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  1. Terrapinzflyer
    THE HAGUE — The Dutch government Tuesday banned the use of khat, a leaf native to East Africa chewed for its stimulant properties mainly by the Netherlands' sizeable Somali community.

    "The drug khat is banned," the Dutch Immigration, Health and Justice departments said in a joint statement.

    Khat is grown in the Horn of Africa and has for centuries been chewed by users in Ethiopia, Kenya, Somalia and Yemen.

    "The problem lies especially within the Somali community, which is much larger than the Kenyan or Yemeni communities within our country," immigration department spokesman Frank Wassenaar told AFP, adding there were about 27,000 Somalis living in the Netherlands.

    "If taken in moderation there are no major problems, but an investigation showed it to be problematic among some 10 percent of khat users," leading to health and social issues, added the statement.

    An independent report commissioned by the Dutch government has cited noise, littering and groups of men who "roam the streets perceived as threatening", as some of the effects.

    With high unemployment and low education levels, the Dutch Somali community was "late" in terms of integration, the report said.

    Imported legally via Amsterdam's Schiphol airport four times a week, khat is distributed throughout the Netherlands but also in Germany, Sweden, Denmark and Norway, it added.

    Around 843 tonnes of khat, worth a minimum 14 million euros (U$18 million) passed through Schiphol in 2010, up from 714 tonnes in 2009 and 693 tonnes in 2008.

    Britain and the Netherlands currently allow the import, trade and consumption of khat, according to a European Monitoring Centre for Drugs and Drug Addiction letter of July last year entitled "Drugs in focus."

    Fifteen of the European Union's 27 states and Norway list khat as an illegal narcotic, while in the other EU countries, the plant was not subjected to any controls, the EMCDDA letter said.

    Jan 10, 2012



  1. Thirdedge
    I was under the impression they had already banned Khat. Certainly no of the better Smartshops seem to sell it? Perhaps they had a tolerance to ethnic users importing the fresh plant material only? Otherwise surely it would be available in the likes of herbal tinctures and other extracts / products.
  2. Terrapinzflyer
    ^^ I really don't know the situation. But there was an article just a week ago of a dutchman busted in Germany with 1.7 tons of Khat, and the article mentioned that Khat was, at that time, legal in the Netherlands. While it provided very few details- my assumption was that it was being taken to the Netherlands. Story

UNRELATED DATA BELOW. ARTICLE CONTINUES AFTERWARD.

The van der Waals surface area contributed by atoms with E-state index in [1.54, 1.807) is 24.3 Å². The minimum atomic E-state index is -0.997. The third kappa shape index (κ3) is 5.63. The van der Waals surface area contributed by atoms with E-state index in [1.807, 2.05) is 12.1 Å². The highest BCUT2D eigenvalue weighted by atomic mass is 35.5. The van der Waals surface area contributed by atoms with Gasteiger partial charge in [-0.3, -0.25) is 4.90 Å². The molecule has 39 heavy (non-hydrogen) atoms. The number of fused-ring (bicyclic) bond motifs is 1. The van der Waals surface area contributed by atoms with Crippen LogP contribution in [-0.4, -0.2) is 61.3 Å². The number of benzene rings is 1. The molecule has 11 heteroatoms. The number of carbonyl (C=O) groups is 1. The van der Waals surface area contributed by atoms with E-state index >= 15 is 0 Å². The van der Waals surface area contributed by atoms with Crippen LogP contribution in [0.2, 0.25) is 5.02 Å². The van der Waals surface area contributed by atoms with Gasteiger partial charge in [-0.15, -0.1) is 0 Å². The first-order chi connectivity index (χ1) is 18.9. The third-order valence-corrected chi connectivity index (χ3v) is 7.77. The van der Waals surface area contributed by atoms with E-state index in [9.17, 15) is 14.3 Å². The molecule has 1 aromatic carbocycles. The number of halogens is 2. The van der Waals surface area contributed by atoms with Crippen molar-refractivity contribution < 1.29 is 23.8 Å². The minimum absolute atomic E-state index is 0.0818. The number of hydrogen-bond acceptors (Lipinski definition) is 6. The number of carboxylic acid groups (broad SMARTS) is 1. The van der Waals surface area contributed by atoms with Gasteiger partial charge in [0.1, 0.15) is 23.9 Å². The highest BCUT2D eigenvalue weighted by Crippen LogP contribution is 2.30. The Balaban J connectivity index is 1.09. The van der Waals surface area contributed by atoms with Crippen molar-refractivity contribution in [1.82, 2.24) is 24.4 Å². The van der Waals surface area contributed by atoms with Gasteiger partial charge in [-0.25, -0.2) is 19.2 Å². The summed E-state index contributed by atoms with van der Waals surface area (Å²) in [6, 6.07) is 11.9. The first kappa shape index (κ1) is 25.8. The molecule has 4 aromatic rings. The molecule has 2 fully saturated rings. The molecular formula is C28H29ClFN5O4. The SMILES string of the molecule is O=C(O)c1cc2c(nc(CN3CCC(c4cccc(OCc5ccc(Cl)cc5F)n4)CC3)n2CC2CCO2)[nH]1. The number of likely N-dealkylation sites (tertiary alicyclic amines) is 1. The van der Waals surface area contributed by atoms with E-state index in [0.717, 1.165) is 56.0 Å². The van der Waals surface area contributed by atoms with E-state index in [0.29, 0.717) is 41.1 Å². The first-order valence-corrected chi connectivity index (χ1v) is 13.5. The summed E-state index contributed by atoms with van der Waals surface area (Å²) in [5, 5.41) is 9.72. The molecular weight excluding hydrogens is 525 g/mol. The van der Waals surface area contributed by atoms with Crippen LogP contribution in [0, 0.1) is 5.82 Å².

3. Alfa
    Khat was perfectly legal. And since we have a lot of Somali people in the Netherlands the Khat trade is very visible on the street. This ban would not have happened if the trade have gone on behind closed doors, instead of at every large railway station.

    Khat always had a special status in the Dutch legal system.
    Several Christian ministers tried to ban it over time, but the Committee Assessment & Monitoring of novel drugs, came to the conclusion that there is little risk in Khats legality.
    Justice has tried to convict Khat traders, based on the controlled substance cathinone in khat. But that did not fly.

    It was interesting to see that the national news reported that it is expected that the Khat trade will just continue underground.
  4. Thirdedge
    ^+1. It certainly will continue underground.

    In New Zealand where it is a class c controlled substance (and has been for years), it is still widely imported, sold and used amongst the Somali community.

    Innocent people who have a Khat tree growing (unknowingly) often awaken in the middle of the night to see their tree stripped bear by a mob of Somali,s.
  5. Terrapinzflyer
    Kenyan PM to intervene over Dutch khat ban

    NAIROBI, Kenya, Jan 30 – Prime Minister Raila Odinga on Monday promised to intervene to have a ban on miraa exports to Netherlands lifted.

    Speaking when he received a petition from farmers and Orange Democratic Movement (ODM) officials, he said he would take up the matter with the Dutch government to reverse the ban on selling khat in the European country.

    The PM noted that such a ban which has already been affected by the Netherlands will greatly impoverish miraa farmers in the Meru region who depend on the crop for their livelihood.

    He said: “Miraa is not a drug, and I will convey your sentiments to the governments of Netherlands and the United Kingdom to reverse the ban on the sale of the crop in their countries.”

    Following the ban earlier this month Kenya was reported to be losing Sh1.6 billion per month.

    Use of miraa is banned in 17 European countries with Netherlands being the latest on the list to ban its sale.

    Through Miraa lobby groups, farmers have held talks with their leaders including the government to have the ban lifted.

    Miraa traders however told Capital News that they were still exporting miraa to the United Kingdom.

    But they hoped Netherlands will consider lifting the ban.

    Posted by JUDIE KABERIA on January 30, 2012

  6. dnb_coqui
    I found out about Khat in Chicago a few years back. It baffles me that the stuff get's so much media attention. It's not like you hear in open air drug markets like Philadelphia, or Baltimore, "Hey what up, I got that Khat!". Most people I know would say, "you mean K?"
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